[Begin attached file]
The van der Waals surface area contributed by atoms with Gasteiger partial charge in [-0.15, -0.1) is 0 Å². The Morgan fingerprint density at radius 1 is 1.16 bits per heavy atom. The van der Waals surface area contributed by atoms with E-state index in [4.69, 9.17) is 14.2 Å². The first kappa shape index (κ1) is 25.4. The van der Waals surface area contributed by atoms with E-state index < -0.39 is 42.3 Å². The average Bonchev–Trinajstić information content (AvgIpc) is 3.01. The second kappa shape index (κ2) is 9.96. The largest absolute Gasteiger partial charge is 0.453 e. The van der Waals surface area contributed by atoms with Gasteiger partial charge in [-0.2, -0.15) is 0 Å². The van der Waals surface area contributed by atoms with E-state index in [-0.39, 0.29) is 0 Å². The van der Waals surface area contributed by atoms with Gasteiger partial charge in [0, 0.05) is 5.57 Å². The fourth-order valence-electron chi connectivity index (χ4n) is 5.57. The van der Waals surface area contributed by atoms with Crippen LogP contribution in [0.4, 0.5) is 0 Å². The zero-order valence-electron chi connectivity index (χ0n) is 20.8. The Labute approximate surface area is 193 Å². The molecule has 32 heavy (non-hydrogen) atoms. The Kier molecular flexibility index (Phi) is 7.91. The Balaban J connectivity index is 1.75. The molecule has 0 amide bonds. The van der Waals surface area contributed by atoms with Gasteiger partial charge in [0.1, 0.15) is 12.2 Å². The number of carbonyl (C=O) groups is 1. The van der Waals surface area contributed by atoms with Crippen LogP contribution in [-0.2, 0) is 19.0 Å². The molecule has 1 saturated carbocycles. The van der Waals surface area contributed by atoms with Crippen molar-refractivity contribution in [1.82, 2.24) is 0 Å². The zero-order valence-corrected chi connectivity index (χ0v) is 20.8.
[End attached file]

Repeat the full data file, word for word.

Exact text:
The van der Waals surface area contributed by atoms with Gasteiger partial charge in [-0.15, -0.1) is 0 Å². The Morgan fingerprint density at radius 1 is 1.16 bits per heavy atom. The van der Waals surface area contributed by atoms with E-state index in [4.69, 9.17) is 14.2 Å². The first kappa shape index (κ1) is 25.4. The van der Waals surface area contributed by atoms with E-state index < -0.39 is 42.3 Å². The average Bonchev–Trinajstić information content (AvgIpc) is 3.01. The second kappa shape index (κ2) is 9.96. The largest absolute Gasteiger partial charge is 0.453 e. The van der Waals surface area contributed by atoms with Gasteiger partial charge in [-0.2, -0.15) is 0 Å². The van der Waals surface area contributed by atoms with E-state index in [-0.39, 0.29) is 0 Å². The van der Waals surface area contributed by atoms with Gasteiger partial charge in [0, 0.05) is 5.57 Å². The fourth-order valence-electron chi connectivity index (χ4n) is 5.57. The van der Waals surface area contributed by atoms with Crippen LogP contribution in [0.4, 0.5) is 0 Å². The zero-order valence-electron chi connectivity index (χ0n) is 20.8. The Labute approximate surface area is 193 Å². The molecule has 32 heavy (non-hydrogen) atoms. The Kier molecular flexibility index (Phi) is 7.91. The Balaban J connectivity index is 1.75. The molecule has 0 amide bonds. The van der Waals surface area contributed by atoms with Gasteiger partial charge in [0.1, 0.15) is 12.2 Å². The number of carbonyl (C=O) groups is 1. The van der Waals surface area contributed by atoms with Crippen LogP contribution in [-0.2, 0) is 19.0 Å². The molecule has 1 saturated carbocycles. The van der Waals surface area contributed by atoms with Crippen molar-refractivity contribution in [1.82, 2.24) is 0 Å². The zero-order valence-corrected chi connectivity index (χ0v) is 20.8.